United States District Court, D. Colorado
CLINTON T. ELDRIDGE, Applicant,
J. OLIVER, Warden, and U.S. PAROLE COMMISSION, Respondents.
ORDER DENYING APPLICATION FOR WRIT OF HABEAS
S. Krieger, Chief United States District Judge
matter is before the Court on the Application for a Writ of
Habeas Corpus Pursuant to 28 U.S.C. § 2241 (ECF No. 1)
filed pro se by Applicant Clinton T. Eldridge, an
inmate at the United States Penitentiary, Administrative
Maximum, in Florence, Colorado. Applicant challenges the
denial of his parole in 2010, 2013, and 2016. Respondents
filed a Response (ECF No. 28), and Applicant filed an
“Answer to Respondent's Response to Writ of Habeas
Corpus” (ECF No. 29) (“Reply”). Applicant
also filed “Petitioner's Request the Court to Grant
Permission to Supplement the Record” (ECF No. 30),
“Motion for Leave to File a Clarification on the Issue
of ‘Sex Offender Treatment Program'” (ECF No.
39), “Motion to Supplement the Record” (ECF No.
44), and “Emergency Motion for a Show Cause Order to
Respondents” (ECF No. 49).
Applicant is proceeding pro se, the Court must
construe his pleadings liberally. Haines v. Kerner,
404 U.S. 519, 520-21 (1972) (per curiam). The Court, however,
cannot act as advocate for a pro se litigant.
Hall v. Bellmon, 935 F.2d 1106, 1110 (10th Cir.
1991). The Court has determined that it can resolve the
Application without a hearing. 28 U.S.C. § 2243; see
also Jeter v. Keohane, 739 F.2d 257 n.1 (7th Cir. 1984)
(“An evidentiary hearing is not necessary when the
facts essential to consideration of the constitutional issue
are already before the court.”). Upon careful review of
the materials supplied by the parties, the Court finds that
the Application should be DENIED and the case DISMISSED for
the reasons discussed below.
1984, Applicant was convicted of eight felony counts,
including rape and robbery, and was sentenced by the District
of Columbia Superior Court to consecutive prison terms
totaling 40 to 120 years. (ECF No. 28-2 at 1). Although
Applicant was sentenced by a D.C. court under the D.C. Code,
he was transferred to the custody of the United States Bureau
of Prisons (“BOP”) to serve his sentence pursuant
to the National Capital Revitalization and Self-Government
Improvement Act of 1997 (“Revitalization Act”).
See D.C. Code § 24-101. The Revitalization Act
also transferred paroling authority from the District of
Columbia Board of Parole (“Board”) to the United
States Parole Commission (“Commission”).
See D.C. Code § 24-131. Applicant became
eligible to be considered for parole on November 9, 2010.
(ECF No. 28-2 at 2).
action, Applicant challenges the Commission's decisions
denying him parole in 2010 (“claim one”), 2013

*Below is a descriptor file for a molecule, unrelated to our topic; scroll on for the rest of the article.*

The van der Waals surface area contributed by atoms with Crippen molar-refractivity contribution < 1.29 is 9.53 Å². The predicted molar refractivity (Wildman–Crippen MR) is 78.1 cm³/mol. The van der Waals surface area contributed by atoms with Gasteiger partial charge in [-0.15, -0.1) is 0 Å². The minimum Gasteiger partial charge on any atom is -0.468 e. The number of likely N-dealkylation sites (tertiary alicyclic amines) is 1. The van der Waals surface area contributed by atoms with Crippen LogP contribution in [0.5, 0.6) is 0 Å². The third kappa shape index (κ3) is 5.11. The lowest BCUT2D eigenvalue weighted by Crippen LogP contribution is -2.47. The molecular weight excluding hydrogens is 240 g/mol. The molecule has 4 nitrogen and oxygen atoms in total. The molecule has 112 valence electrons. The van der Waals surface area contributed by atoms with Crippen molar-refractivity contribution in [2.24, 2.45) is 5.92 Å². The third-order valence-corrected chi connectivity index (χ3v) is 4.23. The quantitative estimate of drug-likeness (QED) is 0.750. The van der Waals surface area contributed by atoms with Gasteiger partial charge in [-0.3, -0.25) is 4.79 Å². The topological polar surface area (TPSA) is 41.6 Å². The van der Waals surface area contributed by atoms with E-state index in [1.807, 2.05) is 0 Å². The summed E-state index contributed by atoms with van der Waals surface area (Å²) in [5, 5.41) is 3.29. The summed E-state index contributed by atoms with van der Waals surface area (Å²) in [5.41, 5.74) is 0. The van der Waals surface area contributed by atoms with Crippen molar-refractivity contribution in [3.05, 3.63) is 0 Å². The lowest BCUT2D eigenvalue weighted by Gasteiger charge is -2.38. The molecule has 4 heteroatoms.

(“claim two”), and 2016 (“claim
three”). Construing his allegations liberally,
Applicant raises four claims:
• the Commission incorrectly applied parole guidelines
concerning his positive program achievements;
• the Commission erred in denying parole based on
Applicant's failure to participate in sex offender
treatment that had not been recommended earlier or made
available to him and is not required under parole guidelines;
• the Commission incorrectly relied on 18 U.S.C. §
• Applicant was denied the right to administrative
(ECF No. 1 at 2-16).
relief, Applicant seeks a parole rehearing or his release on
parole. (Id. at 5).
STANDARD OF REVIEW
habeas proceeding under 28 U.S.C. § 2241 is "an
attack by a person in custody upon the legality of that
custody, and . . . the traditional function of the writ is to
secure release from illegal custody." McIntosh v.
U.S. Parole Comm'n, 115 F.3d 809, 811 (10th Cir.
1997) (quoting Preiser v. Rodriguez, 411 U.S. 475,
484 (1973)). Judicial review of the Commission's parole
decision is narrow. See Peltier v. Booker, 348 F.3d
888, 892 (10th Cir. 2003). The appropriate standard of review
“is whether the decision is arbitrary and capricious or
is an abuse of discretion.” Dye v. U.S. Parole
Comm'n, 558 F.2d 1376, 1378 (10th Cir. 1977) (per
curiam); see also Gometz v. U.S. Parole Comm'n,
294 F.3d 1256, 1260 (10th Cir. 2002) (“We will not
disturb a decision by the Parole Commission ‘unless
there is a clear showing of arbitrary and capricious action
or an abuse of discretion'”) (internal citation
omitted). “The inquiry is not whether the
Commission's decision is supported by the preponderance
of the evidence, or even by substantial evidence; the inquiry
is only whether there is a rational basis in the record for
the Commission's conclusions embodied in its statement of
reasons.” Gometz, 294 F.3d at 1260 (internal
citation and quotation marks omitted). The Court does
“not reweigh evidence, make credibility determinations,
or substitute [its] judgment for the Commission's.”
Id. Moreover, “it is not the function of
courts to review the [Commission's] discretion in denying
parole or to repass on the credibility of reports received by